It'll take a few minutes when pushing play on Ryan Shaw's debut to realize your iPod hasn't shuffled to an old Motown track in error. The Decatur-raised young soul man's opening salvo of "Do the 45" takes Junior Walker's "Shotgun" beat and explodes it into a groove so similar to the finger-popping '60s R&B vibe, you'll swear the singer was brought up on a steady diet of old-school soul played through a tinny transistor radio.
Yet the McNair High School graduate wasn't exposed to much besides gospel growing up in the Atlanta suburb. "I always wanted to sing; that's been my goal. Me and 9-to-5 never worked out," Shaw laughs on the phone from Seattle. While Atlanta's neo-soul scene was causing a stir with artists such as Donnie and India.Arie, Shaw was so focused on his church choir he didn't pay attention.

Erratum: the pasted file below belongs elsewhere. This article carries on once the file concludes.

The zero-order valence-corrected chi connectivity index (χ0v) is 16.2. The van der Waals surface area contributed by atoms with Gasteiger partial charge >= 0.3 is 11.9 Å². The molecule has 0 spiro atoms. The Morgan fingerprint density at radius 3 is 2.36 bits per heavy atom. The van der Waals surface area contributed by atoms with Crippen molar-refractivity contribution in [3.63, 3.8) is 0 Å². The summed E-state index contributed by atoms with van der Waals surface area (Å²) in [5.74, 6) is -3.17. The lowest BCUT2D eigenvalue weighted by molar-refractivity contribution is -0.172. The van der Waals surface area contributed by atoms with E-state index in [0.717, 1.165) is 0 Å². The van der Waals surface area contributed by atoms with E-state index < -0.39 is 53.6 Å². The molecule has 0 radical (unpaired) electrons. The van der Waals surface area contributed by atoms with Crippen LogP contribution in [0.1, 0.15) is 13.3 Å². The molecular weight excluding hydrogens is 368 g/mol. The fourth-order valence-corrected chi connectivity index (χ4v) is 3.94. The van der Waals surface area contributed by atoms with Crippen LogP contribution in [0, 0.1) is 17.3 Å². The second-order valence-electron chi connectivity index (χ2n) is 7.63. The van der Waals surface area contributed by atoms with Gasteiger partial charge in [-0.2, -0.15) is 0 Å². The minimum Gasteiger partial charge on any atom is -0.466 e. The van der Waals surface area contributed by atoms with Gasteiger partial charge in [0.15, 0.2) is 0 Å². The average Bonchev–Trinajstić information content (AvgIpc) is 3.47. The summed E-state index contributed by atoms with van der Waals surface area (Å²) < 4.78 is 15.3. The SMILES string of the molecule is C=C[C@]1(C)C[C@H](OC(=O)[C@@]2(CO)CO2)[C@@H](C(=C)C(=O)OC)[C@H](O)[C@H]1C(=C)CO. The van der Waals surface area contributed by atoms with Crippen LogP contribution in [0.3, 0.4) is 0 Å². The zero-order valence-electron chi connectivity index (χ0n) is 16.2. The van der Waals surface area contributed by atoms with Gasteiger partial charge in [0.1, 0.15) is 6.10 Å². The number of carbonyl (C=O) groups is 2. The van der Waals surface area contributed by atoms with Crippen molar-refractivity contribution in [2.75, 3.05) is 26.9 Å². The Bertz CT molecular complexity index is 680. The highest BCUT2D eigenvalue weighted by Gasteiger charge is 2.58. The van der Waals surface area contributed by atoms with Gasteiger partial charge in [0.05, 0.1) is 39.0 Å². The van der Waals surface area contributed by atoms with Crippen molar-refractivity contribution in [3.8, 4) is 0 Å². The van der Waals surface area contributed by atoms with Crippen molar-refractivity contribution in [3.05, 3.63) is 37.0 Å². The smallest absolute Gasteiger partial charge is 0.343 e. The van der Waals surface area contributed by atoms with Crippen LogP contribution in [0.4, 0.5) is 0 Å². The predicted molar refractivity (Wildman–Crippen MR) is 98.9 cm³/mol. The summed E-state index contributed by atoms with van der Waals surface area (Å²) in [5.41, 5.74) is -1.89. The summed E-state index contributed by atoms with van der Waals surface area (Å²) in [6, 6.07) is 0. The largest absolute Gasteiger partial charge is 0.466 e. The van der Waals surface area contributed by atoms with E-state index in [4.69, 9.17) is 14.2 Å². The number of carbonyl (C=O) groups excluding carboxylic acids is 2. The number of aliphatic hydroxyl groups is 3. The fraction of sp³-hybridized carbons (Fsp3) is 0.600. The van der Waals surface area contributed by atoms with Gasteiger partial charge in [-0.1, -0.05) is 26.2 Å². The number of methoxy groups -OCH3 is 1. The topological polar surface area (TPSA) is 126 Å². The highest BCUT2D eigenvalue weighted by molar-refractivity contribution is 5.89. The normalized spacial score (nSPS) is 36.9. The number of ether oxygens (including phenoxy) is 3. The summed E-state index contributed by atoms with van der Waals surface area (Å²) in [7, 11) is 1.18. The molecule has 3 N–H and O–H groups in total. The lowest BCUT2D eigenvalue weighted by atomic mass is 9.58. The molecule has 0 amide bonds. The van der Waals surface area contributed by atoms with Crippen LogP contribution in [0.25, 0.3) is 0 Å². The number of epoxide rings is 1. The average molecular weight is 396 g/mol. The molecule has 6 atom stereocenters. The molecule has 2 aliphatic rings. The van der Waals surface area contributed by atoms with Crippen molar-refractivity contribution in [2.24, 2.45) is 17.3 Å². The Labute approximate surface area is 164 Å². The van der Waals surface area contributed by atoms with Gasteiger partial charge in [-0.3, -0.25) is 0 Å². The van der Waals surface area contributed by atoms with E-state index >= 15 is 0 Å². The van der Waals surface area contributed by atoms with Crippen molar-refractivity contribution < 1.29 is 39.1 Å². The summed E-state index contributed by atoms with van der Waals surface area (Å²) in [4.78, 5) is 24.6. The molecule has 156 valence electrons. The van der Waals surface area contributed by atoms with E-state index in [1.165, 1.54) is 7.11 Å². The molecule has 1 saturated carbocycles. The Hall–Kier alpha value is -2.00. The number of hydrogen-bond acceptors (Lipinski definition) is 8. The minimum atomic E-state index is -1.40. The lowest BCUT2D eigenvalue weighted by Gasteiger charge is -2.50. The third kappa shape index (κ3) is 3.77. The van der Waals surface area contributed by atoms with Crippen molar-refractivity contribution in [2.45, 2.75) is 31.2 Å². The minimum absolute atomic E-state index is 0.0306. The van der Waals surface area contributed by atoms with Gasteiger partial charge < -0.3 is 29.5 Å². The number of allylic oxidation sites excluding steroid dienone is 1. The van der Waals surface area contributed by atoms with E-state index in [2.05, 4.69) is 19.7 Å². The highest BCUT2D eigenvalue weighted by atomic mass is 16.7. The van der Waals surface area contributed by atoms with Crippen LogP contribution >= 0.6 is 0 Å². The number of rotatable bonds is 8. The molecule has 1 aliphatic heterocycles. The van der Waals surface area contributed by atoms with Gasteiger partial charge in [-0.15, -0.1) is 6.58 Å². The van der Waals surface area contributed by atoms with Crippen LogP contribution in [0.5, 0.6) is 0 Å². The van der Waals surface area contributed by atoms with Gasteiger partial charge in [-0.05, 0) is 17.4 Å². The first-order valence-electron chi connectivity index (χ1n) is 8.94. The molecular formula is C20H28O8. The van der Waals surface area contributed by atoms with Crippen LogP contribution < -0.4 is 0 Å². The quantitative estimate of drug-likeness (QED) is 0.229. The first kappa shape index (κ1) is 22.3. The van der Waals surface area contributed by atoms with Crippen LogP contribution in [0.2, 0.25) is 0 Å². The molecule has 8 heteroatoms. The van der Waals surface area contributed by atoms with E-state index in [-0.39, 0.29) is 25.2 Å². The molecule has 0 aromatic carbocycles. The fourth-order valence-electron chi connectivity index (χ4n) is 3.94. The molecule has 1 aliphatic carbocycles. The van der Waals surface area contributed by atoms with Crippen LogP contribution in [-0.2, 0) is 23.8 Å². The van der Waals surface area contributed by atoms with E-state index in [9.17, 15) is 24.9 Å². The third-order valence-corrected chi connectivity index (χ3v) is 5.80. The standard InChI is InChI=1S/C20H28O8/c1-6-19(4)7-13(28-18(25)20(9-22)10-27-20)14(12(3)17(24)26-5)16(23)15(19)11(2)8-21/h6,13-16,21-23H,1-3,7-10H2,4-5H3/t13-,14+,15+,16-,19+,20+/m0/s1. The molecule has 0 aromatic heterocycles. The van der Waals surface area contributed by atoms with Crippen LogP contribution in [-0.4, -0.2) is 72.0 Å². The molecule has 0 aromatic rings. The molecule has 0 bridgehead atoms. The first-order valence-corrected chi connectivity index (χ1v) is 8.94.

A move to New York City in 1998 as a cast member in Tyler Perry's I Know I've Been Changed, followed by an ongoing gig at the Big Apple's Motown Café, convinced him the city was the right place to pursue his singing goals. Shaw's powerful Michael Jackson/Sam Cooke/Howard Tate-influenced tenor voice and energetic stage presence fits like a sharkskin suit for the covers and originals that comprise his stunning first album, This Is Ryan Shaw.
Producer Jimmy Bralower started with standards and R&B obscurities Shaw was already performing in a doo-wop revival group, encouraged the singer to write fresh material and created a sound that neatly straddles both contemporary and retro styles. "They came up with something that has the spirit of the old with the sonics of the new," Shaw says.
The singer points out the natural cross-pollination between classic soul and religious music, which makes his leap into the secular marketplace seem so effortless. "It's very reminiscent of early contemporary gospel so it feels real natural. It was like a lateral move for me."
Ryan Shaw performs w/ Joss Stone. $27.50-$32.50. 8 p.m. Thurs., May 3. The Tabernacle, 152 Luckie St. 404-659-9022. www.ticketmaster.com.